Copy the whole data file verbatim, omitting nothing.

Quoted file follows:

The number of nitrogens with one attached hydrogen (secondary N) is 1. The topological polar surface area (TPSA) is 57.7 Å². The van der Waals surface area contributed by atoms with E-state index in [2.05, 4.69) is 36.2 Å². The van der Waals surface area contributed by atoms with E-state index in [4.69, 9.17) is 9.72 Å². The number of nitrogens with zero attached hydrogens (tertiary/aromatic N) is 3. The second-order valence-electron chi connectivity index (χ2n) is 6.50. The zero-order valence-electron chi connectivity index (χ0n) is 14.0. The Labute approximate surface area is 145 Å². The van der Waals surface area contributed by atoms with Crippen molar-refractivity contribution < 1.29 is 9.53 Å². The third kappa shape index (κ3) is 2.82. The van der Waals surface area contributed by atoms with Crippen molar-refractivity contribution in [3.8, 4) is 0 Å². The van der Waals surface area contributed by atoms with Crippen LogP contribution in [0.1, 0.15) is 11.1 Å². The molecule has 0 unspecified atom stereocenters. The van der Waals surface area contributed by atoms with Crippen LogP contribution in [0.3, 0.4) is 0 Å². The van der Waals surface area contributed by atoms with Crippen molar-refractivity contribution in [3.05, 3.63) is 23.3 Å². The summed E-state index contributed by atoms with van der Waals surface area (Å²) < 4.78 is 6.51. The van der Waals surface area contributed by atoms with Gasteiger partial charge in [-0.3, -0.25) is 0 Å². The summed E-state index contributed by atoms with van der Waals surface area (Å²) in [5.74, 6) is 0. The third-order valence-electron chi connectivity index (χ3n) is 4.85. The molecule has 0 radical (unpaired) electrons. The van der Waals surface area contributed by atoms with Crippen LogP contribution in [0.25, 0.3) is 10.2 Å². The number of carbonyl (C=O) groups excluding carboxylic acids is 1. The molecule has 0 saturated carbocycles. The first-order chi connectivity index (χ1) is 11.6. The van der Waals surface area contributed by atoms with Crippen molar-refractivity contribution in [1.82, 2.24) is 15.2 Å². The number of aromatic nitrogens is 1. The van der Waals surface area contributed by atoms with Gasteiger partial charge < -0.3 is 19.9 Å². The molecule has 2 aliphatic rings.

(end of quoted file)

The number of nitrogens with one attached hydrogen (secondary N) is 1. The topological polar surface area (TPSA) is 57.7 Å². The van der Waals surface area contributed by atoms with E-state index in [2.05, 4.69) is 36.2 Å². The van der Waals surface area contributed by atoms with E-state index in [4.69, 9.17) is 9.72 Å². The number of nitrogens with zero attached hydrogens (tertiary/aromatic N) is 3. The second-order valence-electron chi connectivity index (χ2n) is 6.50. The zero-order valence-electron chi connectivity index (χ0n) is 14.0. The Labute approximate surface area is 145 Å². The van der Waals surface area contributed by atoms with Crippen molar-refractivity contribution < 1.29 is 9.53 Å². The third kappa shape index (κ3) is 2.82. The van der Waals surface area contributed by atoms with Crippen molar-refractivity contribution in [3.8, 4) is 0 Å². The van der Waals surface area contributed by atoms with Crippen LogP contribution in [0.1, 0.15) is 11.1 Å². The molecule has 0 unspecified atom stereocenters. The van der Waals surface area contributed by atoms with Crippen LogP contribution in [0.3, 0.4) is 0 Å². The van der Waals surface area contributed by atoms with Crippen molar-refractivity contribution in [3.05, 3.63) is 23.3 Å². The summed E-state index contributed by atoms with van der Waals surface area (Å²) < 4.78 is 6.51. The van der Waals surface area contributed by atoms with Gasteiger partial charge in [-0.3, -0.25) is 0 Å². The summed E-state index contributed by atoms with van der Waals surface area (Å²) in [5.74, 6) is 0. The third-order valence-electron chi connectivity index (χ3n) is 4.85. The molecule has 0 radical (unpaired) electrons. The van der Waals surface area contributed by atoms with Crippen LogP contribution in [0.25, 0.3) is 10.2 Å². The number of carbonyl (C=O) groups excluding carboxylic acids is 1. The molecule has 0 saturated carbocycles. The first-order chi connectivity index (χ1) is 11.6. The van der Waals surface area contributed by atoms with Crippen molar-refractivity contribution in [1.82, 2.24) is 15.2 Å². The number of aromatic nitrogens is 1. The van der Waals surface area contributed by atoms with Gasteiger partial charge < -0.3 is 19.9 Å². The molecule has 2 aliphatic rings.